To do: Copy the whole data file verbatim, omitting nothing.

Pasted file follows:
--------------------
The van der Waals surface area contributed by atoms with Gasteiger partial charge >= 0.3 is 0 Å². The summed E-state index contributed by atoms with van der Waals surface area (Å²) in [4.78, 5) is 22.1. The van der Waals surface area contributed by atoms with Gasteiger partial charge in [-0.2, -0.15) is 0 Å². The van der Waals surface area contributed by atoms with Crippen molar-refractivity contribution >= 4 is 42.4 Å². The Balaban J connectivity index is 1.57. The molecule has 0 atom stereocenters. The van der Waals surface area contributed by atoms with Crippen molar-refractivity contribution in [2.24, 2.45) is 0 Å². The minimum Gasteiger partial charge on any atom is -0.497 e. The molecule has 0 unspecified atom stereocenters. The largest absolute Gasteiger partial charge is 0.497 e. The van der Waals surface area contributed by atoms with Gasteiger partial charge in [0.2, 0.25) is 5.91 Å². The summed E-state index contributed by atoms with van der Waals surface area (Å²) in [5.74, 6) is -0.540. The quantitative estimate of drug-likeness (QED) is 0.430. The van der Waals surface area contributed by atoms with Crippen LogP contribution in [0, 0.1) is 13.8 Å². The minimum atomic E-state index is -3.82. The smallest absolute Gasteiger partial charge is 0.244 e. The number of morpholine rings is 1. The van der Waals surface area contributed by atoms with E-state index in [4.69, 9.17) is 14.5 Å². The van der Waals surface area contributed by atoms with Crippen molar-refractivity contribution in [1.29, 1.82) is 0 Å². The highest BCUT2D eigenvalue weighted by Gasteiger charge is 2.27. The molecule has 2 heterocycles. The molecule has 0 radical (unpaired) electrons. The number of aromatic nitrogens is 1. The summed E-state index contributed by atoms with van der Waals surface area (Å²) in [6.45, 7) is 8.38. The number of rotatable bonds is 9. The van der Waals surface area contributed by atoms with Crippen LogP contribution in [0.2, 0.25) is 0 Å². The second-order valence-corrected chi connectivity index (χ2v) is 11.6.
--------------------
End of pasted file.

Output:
The van der Waals surface area contributed by atoms with Gasteiger partial charge >= 0.3 is 0 Å². The summed E-state index contributed by atoms with van der Waals surface area (Å²) in [4.78, 5) is 22.1. The van der Waals surface area contributed by atoms with Gasteiger partial charge in [-0.2, -0.15) is 0 Å². The van der Waals surface area contributed by atoms with Crippen molar-refractivity contribution >= 4 is 42.4 Å². The Balaban J connectivity index is 1.57. The molecule has 0 atom stereocenters. The van der Waals surface area contributed by atoms with Crippen molar-refractivity contribution in [2.24, 2.45) is 0 Å². The minimum Gasteiger partial charge on any atom is -0.497 e. The molecule has 0 unspecified atom stereocenters. The largest absolute Gasteiger partial charge is 0.497 e. The van der Waals surface area contributed by atoms with Gasteiger partial charge in [0.2, 0.25) is 5.91 Å². The summed E-state index contributed by atoms with van der Waals surface area (Å²) in [5.74, 6) is -0.540. The quantitative estimate of drug-likeness (QED) is 0.430. The van der Waals surface area contributed by atoms with Crippen LogP contribution in [0, 0.1) is 13.8 Å². The minimum atomic E-state index is -3.82. The smallest absolute Gasteiger partial charge is 0.244 e. The number of morpholine rings is 1. The van der Waals surface area contributed by atoms with E-state index in [4.69, 9.17) is 14.5 Å². The van der Waals surface area contributed by atoms with Crippen molar-refractivity contribution in [1.29, 1.82) is 0 Å². The highest BCUT2D eigenvalue weighted by Gasteiger charge is 2.27. The molecule has 2 heterocycles. The molecule has 0 radical (unpaired) electrons. The number of aromatic nitrogens is 1. The summed E-state index contributed by atoms with van der Waals surface area (Å²) in [6.45, 7) is 8.38. The number of rotatable bonds is 9. The van der Waals surface area contributed by atoms with Crippen LogP contribution in [0.2, 0.25) is 0 Å². The second-order valence-corrected chi connectivity index (χ2v) is 11.6.